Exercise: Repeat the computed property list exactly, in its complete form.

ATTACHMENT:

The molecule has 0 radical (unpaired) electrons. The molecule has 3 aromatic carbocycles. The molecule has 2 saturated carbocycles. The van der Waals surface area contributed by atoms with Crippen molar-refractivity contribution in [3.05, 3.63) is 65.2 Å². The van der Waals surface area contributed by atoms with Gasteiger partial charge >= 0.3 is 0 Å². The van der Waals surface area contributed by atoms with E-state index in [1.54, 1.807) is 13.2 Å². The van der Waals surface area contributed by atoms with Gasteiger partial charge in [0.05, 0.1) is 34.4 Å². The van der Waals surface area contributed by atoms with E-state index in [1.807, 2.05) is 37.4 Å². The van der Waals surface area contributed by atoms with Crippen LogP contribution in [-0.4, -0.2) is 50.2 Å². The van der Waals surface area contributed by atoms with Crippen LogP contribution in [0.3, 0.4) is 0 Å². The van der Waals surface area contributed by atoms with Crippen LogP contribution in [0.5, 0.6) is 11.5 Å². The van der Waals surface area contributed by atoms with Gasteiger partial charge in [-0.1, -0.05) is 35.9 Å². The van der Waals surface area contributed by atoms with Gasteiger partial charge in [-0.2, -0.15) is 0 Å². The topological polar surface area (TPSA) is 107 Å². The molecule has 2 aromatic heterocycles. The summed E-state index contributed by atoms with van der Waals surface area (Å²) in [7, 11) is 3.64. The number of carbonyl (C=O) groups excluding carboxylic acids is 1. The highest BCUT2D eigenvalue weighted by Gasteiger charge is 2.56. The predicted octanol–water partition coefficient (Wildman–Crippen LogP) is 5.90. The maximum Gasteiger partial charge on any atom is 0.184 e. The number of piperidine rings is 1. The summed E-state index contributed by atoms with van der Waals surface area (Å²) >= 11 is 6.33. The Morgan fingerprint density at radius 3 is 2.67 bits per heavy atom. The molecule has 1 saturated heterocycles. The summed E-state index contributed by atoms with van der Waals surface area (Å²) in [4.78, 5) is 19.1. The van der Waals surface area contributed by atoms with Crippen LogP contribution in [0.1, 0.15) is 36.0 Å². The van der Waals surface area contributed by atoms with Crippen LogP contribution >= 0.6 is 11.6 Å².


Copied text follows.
The molecule has 0 radical (unpaired) electrons. The molecule has 3 aromatic carbocycles. The molecule has 2 saturated carbocycles. The van der Waals surface area contributed by atoms with Crippen molar-refractivity contribution in [3.05, 3.63) is 65.2 Å². The van der Waals surface area contributed by atoms with Gasteiger partial charge >= 0.3 is 0 Å². The van der Waals surface area contributed by atoms with E-state index in [1.54, 1.807) is 13.2 Å². The van der Waals surface area contributed by atoms with Gasteiger partial charge in [0.05, 0.1) is 34.4 Å². The van der Waals surface area contributed by atoms with E-state index in [1.807, 2.05) is 37.4 Å². The van der Waals surface area contributed by atoms with Crippen LogP contribution in [-0.4, -0.2) is 50.2 Å². The van der Waals surface area contributed by atoms with Crippen LogP contribution in [0.3, 0.4) is 0 Å². The van der Waals surface area contributed by atoms with Crippen LogP contribution in [0.5, 0.6) is 11.5 Å². The van der Waals surface area contributed by atoms with Gasteiger partial charge in [-0.1, -0.05) is 35.9 Å². The van der Waals surface area contributed by atoms with Gasteiger partial charge in [-0.2, -0.15) is 0 Å². The topological polar surface area (TPSA) is 107 Å². The molecule has 2 aromatic heterocycles. The summed E-state index contributed by atoms with van der Waals surface area (Å²) in [7, 11) is 3.64. The number of carbonyl (C=O) groups excluding carboxylic acids is 1. The highest BCUT2D eigenvalue weighted by Gasteiger charge is 2.56. The predicted octanol–water partition coefficient (Wildman–Crippen LogP) is 5.90. The maximum Gasteiger partial charge on any atom is 0.184 e. The number of piperidine rings is 1. The summed E-state index contributed by atoms with van der Waals surface area (Å²) >= 11 is 6.33. The Morgan fingerprint density at radius 3 is 2.67 bits per heavy atom. The molecule has 1 saturated heterocycles. The summed E-state index contributed by atoms with van der Waals surface area (Å²) in [4.78, 5) is 19.1. The van der Waals surface area contributed by atoms with Crippen LogP contribution in [0.1, 0.15) is 36.0 Å². The van der Waals surface area contributed by atoms with Crippen LogP contribution >= 0.6 is 11.6 Å².